Top 3 reasons for floods in Bihar

Heavy rains have affected worse in Northern states of Uttarakhand, Bihar, Uttar Pradesh, and in both Assam and neighbouring state of Arunachal Pradesh. North Bihar is a consists of eight major rivers Ghaghra, Gandak, Budhi Gandak, Bagmati, Kamala, Bhutahi Balan, Kosi, Mahananda, all these rivers end up in Ganges. Since 1979, floods have affected Bihar in every consecutive year.

Reasons for flooding

Nepal is a mountainous region. When heavy rains occur, the water flows into the major drainages of Narayani, Bagmati, and Koshi rivers and these rivers cross into India they flow into the plains and lowlands of Bihar and break their banks. To protect the Koshi River dam as well as the Koshi Barrage Pool’s embankments, Indian engineers who are in charge of the dam in Nepal, further open the dam’s gates which can cause flooding down river in Bihar.

Embankments

In 1954, Bihar had approximately 160 km of embankments and the flood-prone area in the state was estimated to be 2.5 million hectares. Then Bihar flood policy was first introduced to construct the system of embankments, 3,465 km and was administered by the Water Resources Department (WRD). However, the amount of flood-prone land increased to 6.89 million hectares by 2004.

Civil society organization by various experts like Dr. Sudhir Sharma, Dr. Dinesh Kumar Mishra, and Gopal Krishna prepared fact finding report titled Kosi Deluge: The Worst is Still to Come, for the Kosi floods of 2008, highlighted that there are over 3000 km of embankments in Bihar over the last few decades, the flooding propensity has increased by 2.5 times during the same time period, and that embankments failed during each major flooding event.

In 2008 during a high flow episode a breach in the East Koshi afflux embankment above the dam occurred and the Koshi River, known for centuries as the Sorrow of Bihar, picked up an old channel it had abandoned over 100 years previously near the border with Nepal and India. Approximately 2.7 million people were affected as the river broke its embankment at Kusaha in Nepal, submerging several districts of Nepal and India. 95% of the Koshi’s total flowed through the new course.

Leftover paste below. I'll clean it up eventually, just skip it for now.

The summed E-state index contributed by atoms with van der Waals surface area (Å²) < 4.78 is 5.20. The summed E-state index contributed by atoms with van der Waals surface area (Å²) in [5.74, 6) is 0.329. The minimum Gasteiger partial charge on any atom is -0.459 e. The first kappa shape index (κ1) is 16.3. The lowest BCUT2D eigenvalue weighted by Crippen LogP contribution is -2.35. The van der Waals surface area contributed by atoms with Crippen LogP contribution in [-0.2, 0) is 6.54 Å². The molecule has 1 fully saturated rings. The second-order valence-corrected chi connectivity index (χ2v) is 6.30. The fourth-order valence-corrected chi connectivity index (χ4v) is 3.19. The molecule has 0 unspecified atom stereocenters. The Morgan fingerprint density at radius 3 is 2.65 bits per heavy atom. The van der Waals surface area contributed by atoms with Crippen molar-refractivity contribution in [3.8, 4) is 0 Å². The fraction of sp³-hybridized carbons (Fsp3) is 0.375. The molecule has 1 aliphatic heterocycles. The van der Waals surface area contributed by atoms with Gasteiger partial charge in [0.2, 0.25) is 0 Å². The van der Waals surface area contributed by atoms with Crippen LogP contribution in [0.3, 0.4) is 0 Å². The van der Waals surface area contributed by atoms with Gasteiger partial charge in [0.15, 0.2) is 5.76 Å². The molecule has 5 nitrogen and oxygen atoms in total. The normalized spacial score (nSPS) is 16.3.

Deforestation

Deforestation in the catchment area has led to increase in the silt content of the river flow. The major catchment area is in Kosi, excluding the catchment areas of its two important tributaries, the Kamla and the Bagmati. These tributaries of the Kosi are important in them and are generally dealt with separately. Out of the total catchment of the Kosi, only small chunk of area are located in India and the major lie in Nepal and Tibet. The average rainfall in the upper catchment of the Kosi is 1,589 mm while in the lower areas it is 1,323 mm. The average annual silt load of the river is 92,400 acre feet (114,000,000 m3).

Farrakha barrage

The period has caused serious interception in the energetic balance of the river hindering the natural fluctuation of the river within its meandering belt and it is of 10km wide. Farakka Barrage is a barrage across the Ganges River. The water level rose about 8 m upstream of the Farakka barrage. The river which flowed in a South Easterly course between Rajmahal and Farakka during early decades of this century has now formed a mighty meander loop concentration to accommodate the additional discharge accumulated due to the barrage. Due to the obstruction caused by the Barrage each year nearly 640 million tons of silt is accumulated in the riverbed. In the last three decades this has resulted in the accumulation of nearly 18.56 billion tons of silt.